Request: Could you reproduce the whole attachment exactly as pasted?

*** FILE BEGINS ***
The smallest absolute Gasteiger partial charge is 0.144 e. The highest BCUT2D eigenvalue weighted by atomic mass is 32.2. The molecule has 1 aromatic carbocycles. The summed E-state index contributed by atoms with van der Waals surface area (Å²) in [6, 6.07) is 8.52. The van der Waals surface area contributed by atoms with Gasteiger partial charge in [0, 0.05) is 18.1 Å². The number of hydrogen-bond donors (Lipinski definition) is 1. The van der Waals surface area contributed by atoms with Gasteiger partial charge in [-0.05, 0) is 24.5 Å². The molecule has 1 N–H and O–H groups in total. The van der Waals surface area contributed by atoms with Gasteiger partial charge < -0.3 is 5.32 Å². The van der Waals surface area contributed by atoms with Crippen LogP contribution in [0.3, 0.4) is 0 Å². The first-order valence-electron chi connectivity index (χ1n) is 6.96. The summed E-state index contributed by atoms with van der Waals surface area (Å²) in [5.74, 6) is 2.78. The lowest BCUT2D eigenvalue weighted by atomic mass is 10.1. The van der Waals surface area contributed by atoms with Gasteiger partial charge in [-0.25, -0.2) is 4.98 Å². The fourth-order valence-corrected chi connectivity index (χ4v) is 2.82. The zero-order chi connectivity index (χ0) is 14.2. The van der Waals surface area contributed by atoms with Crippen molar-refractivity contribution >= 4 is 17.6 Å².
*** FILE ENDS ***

The smallest absolute Gasteiger partial charge is 0.144 e. The highest BCUT2D eigenvalue weighted by atomic mass is 32.2. The molecule has 1 aromatic carbocycles. The summed E-state index contributed by atoms with van der Waals surface area (Å²) in [6, 6.07) is 8.52. The van der Waals surface area contributed by atoms with Gasteiger partial charge in [0, 0.05) is 18.1 Å². The number of hydrogen-bond donors (Lipinski definition) is 1. The van der Waals surface area contributed by atoms with Gasteiger partial charge in [-0.05, 0) is 24.5 Å². The molecule has 1 N–H and O–H groups in total. The van der Waals surface area contributed by atoms with Gasteiger partial charge < -0.3 is 5.32 Å². The van der Waals surface area contributed by atoms with Crippen LogP contribution in [0.3, 0.4) is 0 Å². The first-order valence-electron chi connectivity index (χ1n) is 6.96. The summed E-state index contributed by atoms with van der Waals surface area (Å²) in [5.74, 6) is 2.78. The lowest BCUT2D eigenvalue weighted by atomic mass is 10.1. The van der Waals surface area contributed by atoms with Gasteiger partial charge in [-0.25, -0.2) is 4.98 Å². The fourth-order valence-corrected chi connectivity index (χ4v) is 2.82. The zero-order chi connectivity index (χ0) is 14.2. The van der Waals surface area contributed by atoms with Crippen molar-refractivity contribution >= 4 is 17.6 Å².